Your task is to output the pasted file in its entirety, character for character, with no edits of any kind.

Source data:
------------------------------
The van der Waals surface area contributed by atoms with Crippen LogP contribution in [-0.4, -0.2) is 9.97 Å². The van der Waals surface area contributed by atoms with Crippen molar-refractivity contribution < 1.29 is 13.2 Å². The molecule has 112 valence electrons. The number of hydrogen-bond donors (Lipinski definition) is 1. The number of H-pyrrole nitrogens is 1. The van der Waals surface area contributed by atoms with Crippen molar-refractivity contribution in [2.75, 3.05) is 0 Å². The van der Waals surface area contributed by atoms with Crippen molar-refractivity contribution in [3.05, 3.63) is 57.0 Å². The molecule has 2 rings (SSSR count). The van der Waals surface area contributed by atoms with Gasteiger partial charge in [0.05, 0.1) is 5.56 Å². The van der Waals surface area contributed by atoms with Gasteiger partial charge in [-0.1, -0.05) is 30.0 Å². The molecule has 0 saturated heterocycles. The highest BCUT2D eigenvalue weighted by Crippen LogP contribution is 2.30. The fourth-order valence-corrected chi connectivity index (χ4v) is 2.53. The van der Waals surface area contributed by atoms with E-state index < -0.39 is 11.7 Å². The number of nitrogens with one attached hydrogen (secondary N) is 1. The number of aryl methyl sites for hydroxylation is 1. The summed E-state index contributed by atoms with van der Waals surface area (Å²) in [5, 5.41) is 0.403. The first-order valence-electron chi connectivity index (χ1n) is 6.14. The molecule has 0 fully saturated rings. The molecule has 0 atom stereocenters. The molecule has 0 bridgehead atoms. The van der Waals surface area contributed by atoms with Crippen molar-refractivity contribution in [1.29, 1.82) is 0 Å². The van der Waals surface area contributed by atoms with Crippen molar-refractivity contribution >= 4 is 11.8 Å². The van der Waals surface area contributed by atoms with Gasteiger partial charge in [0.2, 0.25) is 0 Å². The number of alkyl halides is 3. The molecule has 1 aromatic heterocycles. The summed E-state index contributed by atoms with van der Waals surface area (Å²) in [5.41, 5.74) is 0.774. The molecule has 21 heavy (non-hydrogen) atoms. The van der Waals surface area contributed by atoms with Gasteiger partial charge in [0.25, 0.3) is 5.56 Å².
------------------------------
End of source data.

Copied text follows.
The van der Waals surface area contributed by atoms with Crippen LogP contribution in [-0.4, -0.2) is 9.97 Å². The van der Waals surface area contributed by atoms with Crippen molar-refractivity contribution < 1.29 is 13.2 Å². The molecule has 112 valence electrons. The number of hydrogen-bond donors (Lipinski definition) is 1. The number of H-pyrrole nitrogens is 1. The van der Waals surface area contributed by atoms with Crippen molar-refractivity contribution in [2.75, 3.05) is 0 Å². The van der Waals surface area contributed by atoms with Crippen molar-refractivity contribution in [3.05, 3.63) is 57.0 Å². The molecule has 2 rings (SSSR count). The van der Waals surface area contributed by atoms with Gasteiger partial charge in [0.05, 0.1) is 5.56 Å². The van der Waals surface area contributed by atoms with Gasteiger partial charge in [-0.1, -0.05) is 30.0 Å². The molecule has 0 saturated heterocycles. The highest BCUT2D eigenvalue weighted by Crippen LogP contribution is 2.30. The fourth-order valence-corrected chi connectivity index (χ4v) is 2.53. The van der Waals surface area contributed by atoms with E-state index < -0.39 is 11.7 Å². The number of nitrogens with one attached hydrogen (secondary N) is 1. The number of aryl methyl sites for hydroxylation is 1. The summed E-state index contributed by atoms with van der Waals surface area (Å²) in [5, 5.41) is 0.403. The first-order valence-electron chi connectivity index (χ1n) is 6.14. The molecule has 0 fully saturated rings. The molecule has 0 atom stereocenters. The molecule has 0 bridgehead atoms. The van der Waals surface area contributed by atoms with Crippen molar-refractivity contribution in [1.29, 1.82) is 0 Å². The van der Waals surface area contributed by atoms with Crippen molar-refractivity contribution >= 4 is 11.8 Å². The van der Waals surface area contributed by atoms with Gasteiger partial charge in [0.2, 0.25) is 0 Å². The number of alkyl halides is 3. The molecule has 1 aromatic heterocycles. The summed E-state index contributed by atoms with van der Waals surface area (Å²) in [5.41, 5.74) is 0.774. The molecule has 21 heavy (non-hydrogen) atoms. The van der Waals surface area contributed by atoms with Gasteiger partial charge in [0.25, 0.3) is 5.56 Å².